Meaninglessness

Asking the reason why we exist often links to the act of searching the meaning in life. Victor Frankl believes that our primary motivation in life was one’s search for meaning. However, there is no true meaning in life unless we find the meaning in it. There is no meaning assigned to us when we come to this world. We are living in a world without meaning at the first place, and no one can help us to create meaning or give meaning to us. Instead, as unique human beings, we have to seek for the meaning in our own lives.

These four concerns, or often described by Yalom as givens of existences make up the backbone of existential psychotherapy which is an approach based upon the common universal concerns which are inescapable part of human essence and condition. Living throughout our lives, we have to face the questions of our existence, as always as it is. When we approach these concerns, we might feel anxious, insecure, fearful and vulnerable. The experience might be painful but it defines our journey as unique human beings. The balance between how we can live by being aware of these concerns but not to be overwhelmed by them is the key component in existential psychotherapy.

If you want to know more and learn about the basic concepts of psychotherapy, I would like to share with you one upcoming workshop organized by National University of Malaysia (Universiti Kebangsaan Malaysia) on 6 May.

[EXISTENTIAL PSYCHOTHERAPY WORKSHOP: AN INTRODUCTION, apply here: bit.ly/exist-psych]

This one-day workshop allow participants to explore some of the main concepts of Existential Psychotherapy. Starting from simple questions such as-
“What is existential psychotherapy?”
“What techniques do Existential Psychotherapist use?”
In line with one of the principal concepts of Existential Psychotherapy, thisworkshop will highlight the theme of meaning such as its significance to one’s experiential journal towards personal growth and exploration with the givens in our life.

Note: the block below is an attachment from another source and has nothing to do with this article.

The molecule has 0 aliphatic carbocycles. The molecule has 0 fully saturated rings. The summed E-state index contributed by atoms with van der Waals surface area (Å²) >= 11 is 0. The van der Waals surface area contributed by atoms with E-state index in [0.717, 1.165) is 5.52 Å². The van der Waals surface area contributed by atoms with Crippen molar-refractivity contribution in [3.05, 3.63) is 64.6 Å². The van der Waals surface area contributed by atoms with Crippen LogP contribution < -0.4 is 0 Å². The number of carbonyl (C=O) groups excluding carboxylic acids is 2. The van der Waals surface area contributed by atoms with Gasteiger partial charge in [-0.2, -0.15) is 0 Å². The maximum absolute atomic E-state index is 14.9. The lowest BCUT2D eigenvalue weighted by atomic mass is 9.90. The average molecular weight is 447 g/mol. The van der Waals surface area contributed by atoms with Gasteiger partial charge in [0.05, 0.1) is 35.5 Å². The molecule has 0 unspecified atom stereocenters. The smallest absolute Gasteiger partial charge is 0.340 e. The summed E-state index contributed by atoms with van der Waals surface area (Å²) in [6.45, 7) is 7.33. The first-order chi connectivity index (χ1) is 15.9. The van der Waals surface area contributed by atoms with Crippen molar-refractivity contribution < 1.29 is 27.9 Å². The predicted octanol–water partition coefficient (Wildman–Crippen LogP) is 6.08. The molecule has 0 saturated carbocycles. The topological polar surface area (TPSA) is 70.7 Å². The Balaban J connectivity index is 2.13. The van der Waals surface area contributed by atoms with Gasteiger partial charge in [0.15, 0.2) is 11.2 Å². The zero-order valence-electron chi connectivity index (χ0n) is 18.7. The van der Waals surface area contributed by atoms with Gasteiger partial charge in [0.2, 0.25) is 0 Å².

Venue: Seminar Room 04 & 05, Blok D, UKM Kampus KL
Date: 6 May 2017
Time: 8:00am to 5:30pm

 

Additional reading: http://www.tmswiki.org/dl/MeaningDraft.pdf

 

Posted in Psychology articles and tagged , .

Hailing from Sandakan, Sabah (The Land Below the Wind), Gary Yap has developed a keen interest in psychology and mental health issues ever since he was 15 years old. After receiving a Bachelor’s Degree of Psychology in HELP University, he volunteered at the Psychiatric Department of Duchess of Kent Hospital and worked as a para-counsellor at a private psychiatric clinic. He later completed his Master’s in Clinical Psychology at Universiti Kebangsaan Malaysia.

During his training in becoming a clinical psychologist, Gary was professionally trained at the Health Psychology Clinic, Universiti Kebangsaan Malaysia; the Psychiatry Department, in Hospital Kajang; and the Psychiatry Department in Universiti Kebangsaan Malaysia Medical Centre.

Gary is currently a clinical psychologist associate at SOLS Health and also the director of MY Psychology (Malaysia’s Leading Online Psychology Educational Platform) where he and his team utilized the strength of social media to increase psychological literacy and awareness about mental health issues in the public community. With the motto of “Learn . Share . Apply”, he is striving to build a society where psychology is for everyone.

Leave a Reply

This site uses Akismet to reduce spam. Learn how your comment data is processed.